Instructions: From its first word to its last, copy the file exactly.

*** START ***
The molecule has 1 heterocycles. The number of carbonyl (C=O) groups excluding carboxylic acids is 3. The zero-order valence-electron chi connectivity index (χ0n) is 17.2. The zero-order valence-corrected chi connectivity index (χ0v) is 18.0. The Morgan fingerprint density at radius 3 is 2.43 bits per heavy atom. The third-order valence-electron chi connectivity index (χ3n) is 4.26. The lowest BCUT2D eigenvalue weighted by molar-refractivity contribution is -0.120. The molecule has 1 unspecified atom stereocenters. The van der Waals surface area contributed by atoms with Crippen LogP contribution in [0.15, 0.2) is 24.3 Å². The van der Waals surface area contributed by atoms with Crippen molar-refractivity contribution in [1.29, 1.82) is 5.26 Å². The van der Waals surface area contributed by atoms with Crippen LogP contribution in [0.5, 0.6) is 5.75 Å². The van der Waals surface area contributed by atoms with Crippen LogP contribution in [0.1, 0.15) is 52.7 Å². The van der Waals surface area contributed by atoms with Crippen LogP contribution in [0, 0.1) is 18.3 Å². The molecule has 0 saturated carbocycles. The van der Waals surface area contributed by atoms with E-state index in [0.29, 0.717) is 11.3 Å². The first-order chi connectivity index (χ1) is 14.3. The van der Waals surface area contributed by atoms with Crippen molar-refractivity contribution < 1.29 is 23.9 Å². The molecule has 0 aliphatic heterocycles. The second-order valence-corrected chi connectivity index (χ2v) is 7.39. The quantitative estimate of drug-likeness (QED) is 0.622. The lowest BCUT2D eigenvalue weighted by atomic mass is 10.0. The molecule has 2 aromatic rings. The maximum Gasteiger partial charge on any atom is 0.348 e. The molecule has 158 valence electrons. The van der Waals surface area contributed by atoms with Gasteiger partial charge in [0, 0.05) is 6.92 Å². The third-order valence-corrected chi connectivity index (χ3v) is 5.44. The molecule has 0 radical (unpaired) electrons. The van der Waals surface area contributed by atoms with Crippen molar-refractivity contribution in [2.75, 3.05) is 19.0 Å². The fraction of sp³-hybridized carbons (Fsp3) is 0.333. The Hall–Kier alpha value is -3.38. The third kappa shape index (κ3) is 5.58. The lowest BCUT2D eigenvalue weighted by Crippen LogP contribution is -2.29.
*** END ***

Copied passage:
The molecule has 1 heterocycles. The number of carbonyl (C=O) groups excluding carboxylic acids is 3. The zero-order valence-electron chi connectivity index (χ0n) is 17.2. The zero-order valence-corrected chi connectivity index (χ0v) is 18.0. The Morgan fingerprint density at radius 3 is 2.43 bits per heavy atom. The third-order valence-electron chi connectivity index (χ3n) is 4.26. The lowest BCUT2D eigenvalue weighted by molar-refractivity contribution is -0.120. The molecule has 1 unspecified atom stereocenters. The van der Waals surface area contributed by atoms with Crippen LogP contribution in [0.15, 0.2) is 24.3 Å². The van der Waals surface area contributed by atoms with Crippen molar-refractivity contribution in [1.29, 1.82) is 5.26 Å². The van der Waals surface area contributed by atoms with Crippen LogP contribution in [0.5, 0.6) is 5.75 Å². The van der Waals surface area contributed by atoms with Crippen LogP contribution in [0.1, 0.15) is 52.7 Å². The van der Waals surface area contributed by atoms with Crippen LogP contribution in [0, 0.1) is 18.3 Å². The molecule has 0 saturated carbocycles. The van der Waals surface area contributed by atoms with E-state index in [0.29, 0.717) is 11.3 Å². The first-order chi connectivity index (χ1) is 14.3. The van der Waals surface area contributed by atoms with Crippen molar-refractivity contribution < 1.29 is 23.9 Å². The molecule has 0 aliphatic heterocycles. The second-order valence-corrected chi connectivity index (χ2v) is 7.39. The quantitative estimate of drug-likeness (QED) is 0.622. The lowest BCUT2D eigenvalue weighted by atomic mass is 10.0. The molecule has 2 aromatic rings. The maximum Gasteiger partial charge on any atom is 0.348 e. The molecule has 158 valence electrons. The van der Waals surface area contributed by atoms with Gasteiger partial charge in [0, 0.05) is 6.92 Å². The third-order valence-corrected chi connectivity index (χ3v) is 5.44. The molecule has 0 radical (unpaired) electrons. The van der Waals surface area contributed by atoms with Crippen molar-refractivity contribution in [2.75, 3.05) is 19.0 Å². The fraction of sp³-hybridized carbons (Fsp3) is 0.333. The Hall–Kier alpha value is -3.38. The third kappa shape index (κ3) is 5.58. The lowest BCUT2D eigenvalue weighted by Crippen LogP contribution is -2.29.